The last time Las Vegas saw measurable rain, it was springtime and valley residents probably assumed they would be done working from home any day now.
On April 20, 150 days ago, the temperature reached 79 degrees after a chilly morning at 59 degrees, and McCarran International Airport reported 0.2 inches of rain.
— NWS Las Vegas (@NWSVegas) September 16, 2020
As of Thursday, Las Vegas tied its longest streak of no measurable rain at McCarran since that April day. If Friday stays as dry as predicted, the record of 150 days without measurable rain set in 1959 will be broken.
“We’ve had quite a few traces since then but nothing measurable,” National Weather Service meteorologist Caleb Steele said.
No rain on horizon
Steele said there’s no rain in sight either, with sunny days expected through early next week. Highs are expected to stay just over 100 Friday before dipping to 99 for the weekend. Lows will stay in the mid- to upper-70s.
Friday is expected to be even hazier than Thursday because of regional wildfires. Steele said residents can expect frequent hazy days until the fires are under control.
“It’s not nearly as thick as Labor Day, but we’ll be dealing with that for a while,” he said .
The Clark County Department of Environment and Sustainability extended a smoke advisory through Monday because of the persistent wildfires and corresponding smoke throughout the southwest.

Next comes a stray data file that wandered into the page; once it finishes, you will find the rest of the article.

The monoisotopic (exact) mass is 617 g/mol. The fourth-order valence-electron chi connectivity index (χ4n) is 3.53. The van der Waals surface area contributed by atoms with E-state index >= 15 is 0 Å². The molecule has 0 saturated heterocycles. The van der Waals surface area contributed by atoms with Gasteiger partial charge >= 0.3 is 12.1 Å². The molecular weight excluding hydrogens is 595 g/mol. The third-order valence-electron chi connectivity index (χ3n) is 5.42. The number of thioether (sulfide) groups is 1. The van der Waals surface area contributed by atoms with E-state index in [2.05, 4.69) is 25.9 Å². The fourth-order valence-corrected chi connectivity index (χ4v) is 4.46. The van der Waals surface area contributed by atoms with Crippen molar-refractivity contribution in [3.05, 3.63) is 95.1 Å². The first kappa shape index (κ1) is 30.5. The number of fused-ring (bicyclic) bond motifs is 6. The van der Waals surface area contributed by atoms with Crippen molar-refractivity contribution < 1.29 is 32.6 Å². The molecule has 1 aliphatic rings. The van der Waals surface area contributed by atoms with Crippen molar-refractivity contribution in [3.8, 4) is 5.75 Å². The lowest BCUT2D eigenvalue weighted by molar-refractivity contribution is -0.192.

“Under today’s conditions, it may be best for children, the elderly and people with respiratory and heart disease to stay indoors,” Clark County officials announced Thursday afternoon.
The county advised keeping windows closed, changing air filters and limiting outdoor exercise through the weekend.
While the 100-degree temperatures may be stifling those who are hoping to welcome autumn, Steele said a high around 100 usually lasts only until Sept. 16, and the latest 100-degree day ever recorded in the valley was Oct. 4, 1947.
“It looks like we’re right on schedule,” he said. “After Friday, we dip below that mark and stay just a hair under it for the next week.”
Friday is expected to reach 102 degrees, tying Thursday’s high. Meteorologists also have issued a red flag warning beginning at 11 a.m. Friday because of windy, dry conditions.
The National Oceanic and Atmospheric Administration announced last week that La Niña, the cooler, drier counterpart of the better-known El Niño weather pattern, has formed in the Pacific Ocean. Steele said if La Niña was the only factor in the valley’s weather, the weather service would expect a drier winter, but Las Vegas winters involve several other factors.
“If that was the only factor, it would tend for us to favor a drier winter,” he said. “But in the last 20 years they’ve been quite variable. There’s not a real good connection for that alone.”